Rethinking Lethality in Youth Suicide Attempts: First Suicide Attempt Outcomes in Youth Ages 10 to 24

Alastair J.S. McKean, Chaitanya P. Pabbati, Jennifer R. Geske, J. Michael Bostwick

Research output: Contribution to journalArticlepeer-review

20 Scopus citations


Objective: Although suicide is the second most frequent cause of death in American youth, suicide research has heretofore been confined to convenience samples that represent neither psychiatric nor general populations and that fail to include individuals dying at their first attempts. These limitations were addressed by assembling a youth cohort followed from the first medically recorded attempt (index attempt [IA]). It was hypothesized this approach would more accurately represent the prevalence of completed suicide after an attempt and underscore lethality based on method. Method: This study draws from a previously reported retrospective-prospective all-age cohort identified through the Rochester Epidemiology Project. The original 1,490-subject sample included 813 Olmsted County youth 10 to 24 years old (n = 258 male, n = 555 female; 54.6% of total cohort) with IAs from January 1, 1986 through December 31, 2007 and followed until December 31, 2010. Results: Twenty-nine of 813 subjects (3.6%) killed themselves during the study period, with 28 of 29 dying before their 25th birthday and 20 of 28 (71.4%) dying at their first attempt. Despite composing only 31.7% of the cohort (258 of 813), male subjects composed most suicides: 23 of 29 (79.3% of suicides; 8.9% of male subjects) versus 6 of 29 female subjects (20.7% of suicides; 1.1% of female subjects). Eighty-five percent of all IA deaths involved firearms. More than a third of youth—41.2%—lacked a psychiatric history prior to IA. Conclusion: These data show that more than half the IAs occurred in youth, with approximately three-fourths of completed youth suicides occurring at the IAs. In parsing cause of IA death in the all-age cohort, the contribution of firearms figured even more prominently in the subsample of youth (85.0%) than in those at least 25 years old (64.3%). The high IA lethality suggests that prevention efforts commencing after the IA are too late for most victims.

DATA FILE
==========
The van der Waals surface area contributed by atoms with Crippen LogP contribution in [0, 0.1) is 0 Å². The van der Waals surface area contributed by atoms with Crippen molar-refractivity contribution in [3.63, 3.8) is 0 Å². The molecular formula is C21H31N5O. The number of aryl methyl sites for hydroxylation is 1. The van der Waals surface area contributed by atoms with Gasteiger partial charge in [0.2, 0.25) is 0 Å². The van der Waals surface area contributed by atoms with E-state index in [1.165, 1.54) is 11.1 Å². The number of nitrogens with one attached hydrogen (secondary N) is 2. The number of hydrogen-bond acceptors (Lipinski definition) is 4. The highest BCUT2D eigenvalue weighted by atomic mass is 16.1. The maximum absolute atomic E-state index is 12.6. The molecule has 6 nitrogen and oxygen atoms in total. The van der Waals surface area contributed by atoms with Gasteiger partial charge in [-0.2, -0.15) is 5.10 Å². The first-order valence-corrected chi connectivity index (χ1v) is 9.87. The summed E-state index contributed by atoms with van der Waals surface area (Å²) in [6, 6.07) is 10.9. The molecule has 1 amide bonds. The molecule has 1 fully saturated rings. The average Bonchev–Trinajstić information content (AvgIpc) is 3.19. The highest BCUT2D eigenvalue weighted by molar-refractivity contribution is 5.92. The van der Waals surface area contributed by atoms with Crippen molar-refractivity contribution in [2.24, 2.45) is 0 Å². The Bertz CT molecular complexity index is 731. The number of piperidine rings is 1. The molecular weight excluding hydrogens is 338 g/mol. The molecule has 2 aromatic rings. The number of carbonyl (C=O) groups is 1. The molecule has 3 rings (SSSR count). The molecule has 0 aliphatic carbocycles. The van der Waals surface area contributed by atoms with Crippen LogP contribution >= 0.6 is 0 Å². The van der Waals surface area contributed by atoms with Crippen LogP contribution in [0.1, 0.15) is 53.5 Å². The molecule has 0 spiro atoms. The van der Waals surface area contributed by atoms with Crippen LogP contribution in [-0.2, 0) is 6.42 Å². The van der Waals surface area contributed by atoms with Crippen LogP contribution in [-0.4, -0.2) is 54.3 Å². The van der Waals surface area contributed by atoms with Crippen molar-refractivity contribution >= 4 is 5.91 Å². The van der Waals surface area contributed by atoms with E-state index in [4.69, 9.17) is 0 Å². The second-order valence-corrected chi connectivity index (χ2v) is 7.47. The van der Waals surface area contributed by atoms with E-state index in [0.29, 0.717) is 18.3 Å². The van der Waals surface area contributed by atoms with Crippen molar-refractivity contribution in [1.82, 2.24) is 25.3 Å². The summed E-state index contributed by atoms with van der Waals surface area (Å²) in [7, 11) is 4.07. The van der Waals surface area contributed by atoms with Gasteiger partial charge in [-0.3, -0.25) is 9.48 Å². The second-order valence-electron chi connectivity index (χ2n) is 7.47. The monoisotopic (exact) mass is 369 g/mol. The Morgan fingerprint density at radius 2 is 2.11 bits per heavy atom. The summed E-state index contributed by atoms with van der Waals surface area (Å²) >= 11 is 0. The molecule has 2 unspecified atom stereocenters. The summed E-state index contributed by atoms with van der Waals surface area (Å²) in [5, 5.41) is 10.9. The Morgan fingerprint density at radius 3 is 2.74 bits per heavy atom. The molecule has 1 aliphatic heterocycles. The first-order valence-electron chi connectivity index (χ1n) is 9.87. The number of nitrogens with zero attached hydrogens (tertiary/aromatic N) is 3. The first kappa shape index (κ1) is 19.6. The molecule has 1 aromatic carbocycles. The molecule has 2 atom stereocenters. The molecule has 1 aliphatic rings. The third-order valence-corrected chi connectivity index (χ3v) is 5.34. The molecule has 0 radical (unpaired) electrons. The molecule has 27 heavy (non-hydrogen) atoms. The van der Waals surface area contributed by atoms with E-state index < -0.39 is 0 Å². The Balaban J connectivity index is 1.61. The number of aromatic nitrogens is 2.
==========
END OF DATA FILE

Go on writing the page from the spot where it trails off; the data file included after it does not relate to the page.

Original languageEnglish (US)
Pages (from-to)786-791
Number of pages6
JournalJournal of the American Academy of Child and Adolescent Psychiatry
Issue number10
StatePublished - Oct 2018


  • completed suicide
  • epidemiology
  • suicide attempt

ASJC Scopus subject areas

  • Developmental and Educational Psychology
  • Psychiatry and Mental health


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